Esther stumbles upon the spirituality of defiance – the spiritual practice of saying no to:
The degradation of her Jewish siblings.
The degradation of women.
The fear and anxiety that tells her that she is not enough, that she has never been enough.
“I shall stand firm,” she tells herself.
After wisely strategizing, Esther prepares to go before King Xerxes, who graciously spares her life, even though she appeared in front of him without permission. Esther invites him and Haman to two feasts, before finally pleading to the Xerxes, “‘If I have won your favour, O king, and if it pleases the king, let my life be given me—that is my petition—and the lives of my people—that is my request.”
Xerxes grants her plea, saving her life and the life of her people.
What we discover is that, in the words of Rev. Kate Huey, “God’s deliverance of the people in this Book of Esther is not accomplished through amazing, miraculous events but through the actions of flawed but courageous human beings.”
Scholar Sidnie Ann White adds that in the book of Esther, “God appears to act through human beings.”
Esther did not know how her request would turn out, all she knew is that she was called to be a light for her people in a time of darkness.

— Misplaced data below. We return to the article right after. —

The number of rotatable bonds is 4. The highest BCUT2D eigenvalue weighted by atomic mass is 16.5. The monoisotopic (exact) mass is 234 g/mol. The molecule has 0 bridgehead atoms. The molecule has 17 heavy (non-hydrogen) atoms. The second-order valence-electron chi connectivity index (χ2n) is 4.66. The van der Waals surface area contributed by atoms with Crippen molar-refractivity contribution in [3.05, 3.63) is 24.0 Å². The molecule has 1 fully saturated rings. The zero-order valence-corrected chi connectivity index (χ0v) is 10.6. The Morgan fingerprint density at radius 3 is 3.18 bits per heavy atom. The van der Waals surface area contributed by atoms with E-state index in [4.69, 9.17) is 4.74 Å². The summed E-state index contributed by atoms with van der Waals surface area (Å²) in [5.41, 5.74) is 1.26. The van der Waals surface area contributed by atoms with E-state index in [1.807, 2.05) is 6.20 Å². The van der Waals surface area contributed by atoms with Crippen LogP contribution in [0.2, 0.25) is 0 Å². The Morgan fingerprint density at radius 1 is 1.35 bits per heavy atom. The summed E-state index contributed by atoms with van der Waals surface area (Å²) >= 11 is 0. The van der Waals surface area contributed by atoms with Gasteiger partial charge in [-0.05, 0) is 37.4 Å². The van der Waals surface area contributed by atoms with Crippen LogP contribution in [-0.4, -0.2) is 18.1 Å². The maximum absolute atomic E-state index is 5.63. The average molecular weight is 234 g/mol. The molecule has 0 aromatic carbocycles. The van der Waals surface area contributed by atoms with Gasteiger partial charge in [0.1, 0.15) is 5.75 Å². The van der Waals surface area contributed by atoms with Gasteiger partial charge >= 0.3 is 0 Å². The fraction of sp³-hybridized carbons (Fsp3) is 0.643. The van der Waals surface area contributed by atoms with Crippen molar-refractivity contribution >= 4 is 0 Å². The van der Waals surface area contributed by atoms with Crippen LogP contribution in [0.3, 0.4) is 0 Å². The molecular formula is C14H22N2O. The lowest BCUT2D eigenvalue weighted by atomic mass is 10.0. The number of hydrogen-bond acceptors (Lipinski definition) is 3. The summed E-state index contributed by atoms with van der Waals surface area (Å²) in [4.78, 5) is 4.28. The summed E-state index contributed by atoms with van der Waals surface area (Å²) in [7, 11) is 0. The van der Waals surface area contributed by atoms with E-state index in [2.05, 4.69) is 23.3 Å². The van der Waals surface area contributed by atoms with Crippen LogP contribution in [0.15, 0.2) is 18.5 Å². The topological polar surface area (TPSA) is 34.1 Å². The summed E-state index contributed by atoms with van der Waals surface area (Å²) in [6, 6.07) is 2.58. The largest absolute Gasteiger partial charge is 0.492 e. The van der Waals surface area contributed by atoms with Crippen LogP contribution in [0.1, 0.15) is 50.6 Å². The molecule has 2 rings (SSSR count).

Esther’s story reminds me of a scene I witnessed a couple of years ago. It was during a theological conference at the Trinity Church in New York City. Hundreds of people participated in this conference because they wanted to hear the wisdom of the speakers. The main speaker was Joan Chittister and we all listened with rapt attention as she divulged her insights on God’s creation. Afterward, she agreed to take questions and a young woman approached the mic. Now Joan Chittister is getting on in years – she is approaching her 80th birthday – and this young woman wanted to know who she should look to next as a leader and guide for the people of church.
“Who is it going to be???” The young woman queried.
“What’s your name?” Joan asked.
“Mary.” The young woman said.
“Well, Mary, I don’t know if you are going to like my answer, but the next leader is you. You’re it.”
I think what Joan could see is that Mary had come here for precisely such a time as this.
And so, as we sit here and wonder about what to do about global warming or refugees, hunger or loneliness or just how to get through the week, we too wonder:
“Who will we look toward? Who will lead us?”
And suddenly the words of the “Servant Song” come flooding back to us,
“I will hold the Christ light for you in the night time of your fear.
I will hold my hand out to you; speak the words you long to hear.”
“Who will lead us?”
It is you and you and you. It is all of us.
For we have come here precisely for such a time as this.